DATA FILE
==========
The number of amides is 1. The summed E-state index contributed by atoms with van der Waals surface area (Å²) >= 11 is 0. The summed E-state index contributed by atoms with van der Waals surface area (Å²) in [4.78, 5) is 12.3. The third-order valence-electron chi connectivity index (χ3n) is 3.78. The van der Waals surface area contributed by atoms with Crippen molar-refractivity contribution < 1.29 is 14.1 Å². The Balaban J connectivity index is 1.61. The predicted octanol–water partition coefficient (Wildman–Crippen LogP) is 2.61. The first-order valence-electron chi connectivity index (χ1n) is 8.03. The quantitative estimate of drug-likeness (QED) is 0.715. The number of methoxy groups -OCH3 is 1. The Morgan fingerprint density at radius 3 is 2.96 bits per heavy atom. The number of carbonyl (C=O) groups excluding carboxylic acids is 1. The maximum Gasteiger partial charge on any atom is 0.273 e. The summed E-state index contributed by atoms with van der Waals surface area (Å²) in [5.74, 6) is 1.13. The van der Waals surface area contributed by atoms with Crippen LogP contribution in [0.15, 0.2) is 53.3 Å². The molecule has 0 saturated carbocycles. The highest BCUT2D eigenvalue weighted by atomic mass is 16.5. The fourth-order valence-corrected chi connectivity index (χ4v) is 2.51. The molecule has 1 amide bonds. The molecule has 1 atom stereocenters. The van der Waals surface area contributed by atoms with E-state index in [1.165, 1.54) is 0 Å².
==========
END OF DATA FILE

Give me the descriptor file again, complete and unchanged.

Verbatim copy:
The number of amides is 1. The summed E-state index contributed by atoms with van der Waals surface area (Å²) >= 11 is 0. The summed E-state index contributed by atoms with van der Waals surface area (Å²) in [4.78, 5) is 12.3. The third-order valence-electron chi connectivity index (χ3n) is 3.78. The van der Waals surface area contributed by atoms with Crippen molar-refractivity contribution < 1.29 is 14.1 Å². The Balaban J connectivity index is 1.61. The predicted octanol–water partition coefficient (Wildman–Crippen LogP) is 2.61. The first-order valence-electron chi connectivity index (χ1n) is 8.03. The quantitative estimate of drug-likeness (QED) is 0.715. The number of methoxy groups -OCH3 is 1. The Morgan fingerprint density at radius 3 is 2.96 bits per heavy atom. The number of carbonyl (C=O) groups excluding carboxylic acids is 1. The maximum Gasteiger partial charge on any atom is 0.273 e. The summed E-state index contributed by atoms with van der Waals surface area (Å²) in [5.74, 6) is 1.13. The van der Waals surface area contributed by atoms with Crippen LogP contribution in [0.15, 0.2) is 53.3 Å². The molecule has 0 saturated carbocycles. The highest BCUT2D eigenvalue weighted by atomic mass is 16.5. The fourth-order valence-corrected chi connectivity index (χ4v) is 2.51. The molecule has 1 amide bonds. The molecule has 1 atom stereocenters. The van der Waals surface area contributed by atoms with E-state index in [1.165, 1.54) is 0 Å².